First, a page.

private static int ResolveDefense(Actor defender, int hits, StringBuilder attackMessage, StringBuilder defenseMessage)
        {
            int blocks = 0;
            if (hits > 0)
            {
                // Create a string that displays the defender's name and outcomes
                attackMessage.AppendFormat("scoring {0} hits.", hits);
                defenseMessage.AppendFormat(" {0} defends and rolls: ", defender.Name);

                //The defender's Defense value determines the number of D100 dice rolled
                for (int dice = 0; dice < defender.Defense; dice++)
                {
                    //Roll a single D100 and add its results to the defense Message
                    int diceOutcome = Dice.Roll("1d100");

                    //Resolve the dicing outcome and register a block, governed by the
                    //attacker's DefenceChance value.
                    if (diceOutcome >= 100 - defender.DefenseChance)
                        blocks++;
                }
                defenseMessage.AppendFormat("resulting in {0} blocks.", blocks);
            }
            else
            {
                attackMessage.Append("and misses completely!");
            }
            return blocks;
        }

This method is almost the same as our ResolveAttack method, except that we’re counting the number of successful blocks in the for loop. Notice that we’re using DefenseChance as our modifier for successful blocks. Now we can move on to resolving the damage taken per hit:

        // Calculates the damage a defender takes after a successful hit
        // and subtracts it from its Health
        // Then displays the outcome in the MessageLog.
private static void ResolveDamage(Actor defender, int damage)
        {
            if (damage > 0)
            {
                defender.Health = defender.Health - damage;
                GameLoop.UIManager.MessageLog.Add($" {defender.Name} was hit for {damage} damage");
                if (defender.Health <= 0)
                {
                    ResolveDeath(defender);
                }
            }
            else
            {
                GameLoop.UIManager.MessageLog.Add($"{defender.Name} blocked all damage!");
            }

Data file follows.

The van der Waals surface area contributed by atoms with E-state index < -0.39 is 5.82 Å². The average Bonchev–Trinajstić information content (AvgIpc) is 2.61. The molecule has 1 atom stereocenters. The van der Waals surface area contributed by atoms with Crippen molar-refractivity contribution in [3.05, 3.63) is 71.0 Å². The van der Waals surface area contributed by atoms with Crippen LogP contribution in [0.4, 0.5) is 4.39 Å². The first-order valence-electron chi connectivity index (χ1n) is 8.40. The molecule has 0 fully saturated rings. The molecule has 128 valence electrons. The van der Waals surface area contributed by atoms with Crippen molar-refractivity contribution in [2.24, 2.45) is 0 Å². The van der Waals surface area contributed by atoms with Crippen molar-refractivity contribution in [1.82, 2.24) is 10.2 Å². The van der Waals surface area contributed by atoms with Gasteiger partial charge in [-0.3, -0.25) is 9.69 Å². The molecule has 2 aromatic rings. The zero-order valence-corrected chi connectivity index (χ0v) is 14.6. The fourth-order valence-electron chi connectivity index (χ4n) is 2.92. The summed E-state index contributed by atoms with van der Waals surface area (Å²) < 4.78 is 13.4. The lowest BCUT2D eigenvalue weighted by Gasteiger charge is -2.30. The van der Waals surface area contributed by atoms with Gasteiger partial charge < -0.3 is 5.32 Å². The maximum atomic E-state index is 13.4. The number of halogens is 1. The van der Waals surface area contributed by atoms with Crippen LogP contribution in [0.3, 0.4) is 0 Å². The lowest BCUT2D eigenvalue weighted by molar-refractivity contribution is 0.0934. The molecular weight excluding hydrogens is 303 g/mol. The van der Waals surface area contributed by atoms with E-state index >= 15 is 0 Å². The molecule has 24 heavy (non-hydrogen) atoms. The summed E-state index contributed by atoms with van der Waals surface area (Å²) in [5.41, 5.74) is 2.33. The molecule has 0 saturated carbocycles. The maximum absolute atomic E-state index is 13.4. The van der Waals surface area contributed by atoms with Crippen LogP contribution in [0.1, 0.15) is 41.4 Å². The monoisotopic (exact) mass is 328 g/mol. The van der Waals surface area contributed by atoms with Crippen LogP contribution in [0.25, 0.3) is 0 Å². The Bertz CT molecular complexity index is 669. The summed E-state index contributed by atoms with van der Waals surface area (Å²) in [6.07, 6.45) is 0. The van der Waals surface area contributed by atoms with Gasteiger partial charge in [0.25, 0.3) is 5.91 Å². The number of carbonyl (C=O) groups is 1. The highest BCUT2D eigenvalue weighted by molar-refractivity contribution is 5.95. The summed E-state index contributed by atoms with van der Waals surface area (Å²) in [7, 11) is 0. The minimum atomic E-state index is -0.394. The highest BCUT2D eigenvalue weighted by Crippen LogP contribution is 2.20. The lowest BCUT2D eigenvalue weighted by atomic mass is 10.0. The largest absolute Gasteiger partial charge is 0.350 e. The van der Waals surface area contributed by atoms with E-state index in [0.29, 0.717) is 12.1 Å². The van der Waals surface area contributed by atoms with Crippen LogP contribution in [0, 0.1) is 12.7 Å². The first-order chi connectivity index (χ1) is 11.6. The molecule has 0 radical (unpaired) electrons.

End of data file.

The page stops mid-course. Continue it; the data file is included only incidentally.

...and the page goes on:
}

And now we can add the ResolveDeath command:

        // Removes an Actor that has died
        // and displays a message showing
        // the number of Gold dropped.
        private static void ResolveDeath(Actor defender)
        {
            GameLoop.World.Map.Remove(defender);

            if (defender is Player)
            {
                GameLoop.UIManager.MessageLog.Add($" {defender.Name} was killed.");
            }
            else if (defender is Monster)
            {
                GameLoop.UIManager.MessageLog.Add($"{defender.Name} died and dropped {defender.Gold} gold coins.");
            }
        }

That’s a fairly simple way of dealing with Actor death. We can gussy it up with something prettier later. Note that we’re making a call to the Map to Remove the actor from the play field when it dies.

Now to actually generate some Monsters! Modify the World class, and we’ll spawn our monsters in there for now. Eventually, we’ll want our own monster generation class.

        // Create some random monsters with random attack and defense values
        // and drop them all over the map in
        // random places.
        private void CreateMonsters()
        {
            // number of monsters to create
            int numMonsters = 10;

            // random position generator
            Random rndNum = new Random();

            // Create several monsters and 
            // pick a random position on the map to place them.
            // check if the placement spot is blocking (e.g. a wall)
            // and if it is, try a new position
            for (int i=0; i < numMonsters; i++)
            {
                int monsterPosition=0;
                Monster newMonster = new Monster(Color.Blue, Color.Transparent);
                newMonster.Components.Add(new EntityViewSyncComponent());
                while (CurrentMap.Tiles[monsterPosition].IsBlockingMove)
                {
                    // pick a random spot on the map
                    monsterPosition = rndNum.Next(0, CurrentMap.Width * CurrentMap. Height);
                }

                // plug in some magic numbers for attack and defense values
                newMonster.Defense = rndNum.Next(0, 10);
                newMonster.DefenseChance = rndNum.Next(0, 50);
                newMonster.Attack = rndNum.Next(0, 10);
                newMonster.AttackChance = rndNum.Next(0, 50);
                newMonster.Name = "a common troll";

                // Set the monster's new position
                // Note: this fancy math will be replaced by a new helper method
                // in the next revision of SadConsole